: I just come back to the first card. And I was thinking about the phrase that [???] uses, it's in French, but then it translates to between the dog and the wolf
. This idea of... you know, at twilight... the silhouettes don't know the difference, actually. That sort of misrecognition, and being in that state of not recognizing, that's sort of what came to me. It could be menacing or it could be care, but that's what stuck to my head.
To me, the more I look at the four cards, they seem to me like four possible positions to take, in a way. With one, the first card
, being a kind of giving up or submission. And two, the second card
, being a waiting for something to happen, or for someone else to do something. And the third card
being a defiant act, which is perhaps completely futile, but still defiant. And the fourth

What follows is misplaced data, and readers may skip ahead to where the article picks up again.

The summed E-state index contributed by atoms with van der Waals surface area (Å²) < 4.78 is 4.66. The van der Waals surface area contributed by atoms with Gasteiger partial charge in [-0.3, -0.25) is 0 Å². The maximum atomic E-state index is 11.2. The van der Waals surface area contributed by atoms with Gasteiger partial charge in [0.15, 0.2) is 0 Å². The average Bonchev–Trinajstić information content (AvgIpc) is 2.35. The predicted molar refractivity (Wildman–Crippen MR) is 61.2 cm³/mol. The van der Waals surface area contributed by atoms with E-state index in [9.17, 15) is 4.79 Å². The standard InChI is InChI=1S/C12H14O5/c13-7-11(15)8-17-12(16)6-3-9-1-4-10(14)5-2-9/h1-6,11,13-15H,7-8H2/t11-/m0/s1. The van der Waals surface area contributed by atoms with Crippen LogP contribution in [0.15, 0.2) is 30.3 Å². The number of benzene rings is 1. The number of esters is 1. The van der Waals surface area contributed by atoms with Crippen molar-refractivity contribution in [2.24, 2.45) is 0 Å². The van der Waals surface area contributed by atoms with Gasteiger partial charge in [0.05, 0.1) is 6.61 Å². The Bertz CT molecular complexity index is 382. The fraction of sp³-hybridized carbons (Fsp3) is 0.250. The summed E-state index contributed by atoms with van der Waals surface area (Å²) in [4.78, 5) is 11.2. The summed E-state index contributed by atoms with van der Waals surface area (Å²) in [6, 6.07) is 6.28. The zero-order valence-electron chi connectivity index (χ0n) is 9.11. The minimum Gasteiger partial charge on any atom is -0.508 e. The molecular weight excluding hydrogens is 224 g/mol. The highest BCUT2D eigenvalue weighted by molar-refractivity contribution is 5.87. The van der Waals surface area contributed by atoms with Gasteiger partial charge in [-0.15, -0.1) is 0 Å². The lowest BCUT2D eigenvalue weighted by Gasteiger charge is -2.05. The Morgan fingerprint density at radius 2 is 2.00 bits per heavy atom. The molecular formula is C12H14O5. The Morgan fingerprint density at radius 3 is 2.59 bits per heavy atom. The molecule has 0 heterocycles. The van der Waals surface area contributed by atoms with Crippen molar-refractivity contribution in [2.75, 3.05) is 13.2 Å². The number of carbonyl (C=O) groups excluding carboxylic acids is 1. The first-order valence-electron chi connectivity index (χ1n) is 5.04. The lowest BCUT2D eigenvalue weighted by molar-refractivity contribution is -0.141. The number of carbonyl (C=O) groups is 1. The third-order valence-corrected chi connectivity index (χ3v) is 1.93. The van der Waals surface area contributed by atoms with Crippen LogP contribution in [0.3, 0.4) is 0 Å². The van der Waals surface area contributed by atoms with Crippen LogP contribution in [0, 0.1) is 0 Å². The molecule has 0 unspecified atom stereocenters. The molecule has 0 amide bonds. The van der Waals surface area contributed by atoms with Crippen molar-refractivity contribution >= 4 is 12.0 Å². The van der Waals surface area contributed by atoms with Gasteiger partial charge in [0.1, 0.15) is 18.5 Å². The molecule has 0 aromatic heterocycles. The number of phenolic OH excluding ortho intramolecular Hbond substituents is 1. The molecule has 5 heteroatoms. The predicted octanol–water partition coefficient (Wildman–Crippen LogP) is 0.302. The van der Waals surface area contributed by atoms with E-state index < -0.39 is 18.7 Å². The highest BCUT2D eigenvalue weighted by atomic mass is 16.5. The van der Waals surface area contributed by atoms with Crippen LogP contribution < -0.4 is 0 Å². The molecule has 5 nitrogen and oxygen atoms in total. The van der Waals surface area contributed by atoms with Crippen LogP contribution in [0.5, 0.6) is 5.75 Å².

being the most ambiguous, which is this position of care or release or recovery, but it's certainly still an effort to do something.
I was thinking about this thing of... a disaster, somebody evoked the notion of ecological disaster, or that we're not able to think except through metaphor. And I was thinking about the question of listening, which runs through images one and two, in the sense that the kind of passive and perhaps resigned figure in the first image
... sometimes I think that it's not so resigned or passive, but it's actually listening. It's a kind of listening close to the ground, actually putting your ear to the ground
, or your ear to the water here, to listen to the earth, for example. And in the second image